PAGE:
Silent sea creatures? Are you kidding me? Are you serious when you say that!
Stingrays can make very audible clicking sounds.
Scientists at the Swedish University of Agricultural Sciences have discovered that two subspecies of cartilaginous fish make the unexpected sounds.
“The fact that we have only just realized that these commonly observed stingrays make sounds shows how little we know about the oceans.” Lachlan Fetterplace, ecologist, Swedish University of Agricultural Sciences
The researchers assume that the animals make the sounds to confuse potential predators – and thus to gain an advantage when escaping.
They base this on the fact that the rays start when a diver approaches and stop when the supposed predator moves away again.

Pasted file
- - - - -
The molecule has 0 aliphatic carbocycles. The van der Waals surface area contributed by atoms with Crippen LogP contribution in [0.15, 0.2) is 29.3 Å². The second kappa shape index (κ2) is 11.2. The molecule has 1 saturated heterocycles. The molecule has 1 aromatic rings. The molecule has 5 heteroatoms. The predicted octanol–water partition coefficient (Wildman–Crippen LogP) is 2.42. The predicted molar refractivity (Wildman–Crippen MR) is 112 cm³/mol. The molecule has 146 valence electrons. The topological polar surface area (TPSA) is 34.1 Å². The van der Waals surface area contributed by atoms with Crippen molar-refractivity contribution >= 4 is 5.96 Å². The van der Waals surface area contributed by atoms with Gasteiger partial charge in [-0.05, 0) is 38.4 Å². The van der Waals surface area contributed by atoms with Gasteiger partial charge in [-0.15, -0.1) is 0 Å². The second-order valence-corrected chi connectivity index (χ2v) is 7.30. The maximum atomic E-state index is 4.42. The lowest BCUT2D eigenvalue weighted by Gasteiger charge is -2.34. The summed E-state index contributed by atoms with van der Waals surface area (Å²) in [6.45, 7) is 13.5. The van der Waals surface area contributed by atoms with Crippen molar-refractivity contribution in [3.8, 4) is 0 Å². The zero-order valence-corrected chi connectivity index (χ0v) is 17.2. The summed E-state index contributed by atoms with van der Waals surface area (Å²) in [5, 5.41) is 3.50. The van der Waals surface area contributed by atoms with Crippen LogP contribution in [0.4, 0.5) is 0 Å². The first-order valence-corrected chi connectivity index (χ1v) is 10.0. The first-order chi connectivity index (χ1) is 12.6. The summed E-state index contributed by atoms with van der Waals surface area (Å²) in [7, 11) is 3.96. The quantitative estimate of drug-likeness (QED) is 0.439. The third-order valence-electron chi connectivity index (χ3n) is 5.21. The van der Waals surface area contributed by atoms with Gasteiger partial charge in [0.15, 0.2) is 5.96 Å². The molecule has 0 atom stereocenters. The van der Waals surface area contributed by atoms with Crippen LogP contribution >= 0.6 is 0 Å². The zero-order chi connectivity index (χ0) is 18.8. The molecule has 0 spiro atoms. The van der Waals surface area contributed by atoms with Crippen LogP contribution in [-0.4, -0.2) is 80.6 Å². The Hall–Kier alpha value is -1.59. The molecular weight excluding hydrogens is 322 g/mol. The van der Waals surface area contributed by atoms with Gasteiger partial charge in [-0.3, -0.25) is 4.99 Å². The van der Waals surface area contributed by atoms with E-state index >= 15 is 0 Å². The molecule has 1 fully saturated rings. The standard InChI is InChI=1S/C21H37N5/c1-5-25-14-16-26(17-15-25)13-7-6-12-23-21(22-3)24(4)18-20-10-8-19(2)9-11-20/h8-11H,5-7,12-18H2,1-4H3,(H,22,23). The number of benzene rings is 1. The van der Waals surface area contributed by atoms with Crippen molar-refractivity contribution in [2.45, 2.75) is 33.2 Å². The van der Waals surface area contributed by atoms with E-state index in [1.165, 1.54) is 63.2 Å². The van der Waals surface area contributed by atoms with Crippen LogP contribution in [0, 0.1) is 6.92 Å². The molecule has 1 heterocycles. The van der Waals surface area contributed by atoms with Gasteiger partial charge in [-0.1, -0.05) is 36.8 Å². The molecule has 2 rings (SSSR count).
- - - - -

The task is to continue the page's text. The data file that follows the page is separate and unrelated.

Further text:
Another assumption by the scientists is that the noises serve as a kind of “battle cry” and should prompt fellow animals to rush to the aid of an animal in danger.
It is not yet clear exactly how the rays produce the sounds. It is suspected that rapid movements of the head or jaw, similar to a human finger snap, could be behind it.
The researchers publish their findings in the journal Ecology, emphasizing in their paper that more research is needed to better understand stingray behavior – and their unusual sounds.
The stingray family is large, comprising 19 genera with about 100 species. The tail of the animal has up to four spikes that can be poisonous. When threatened, the animals flap their spiked tails over their bodies.
In 2006, world-renowned documentary filmmaker Steve Irwin was killed by a stingray while filming on the Great Barrier Reef.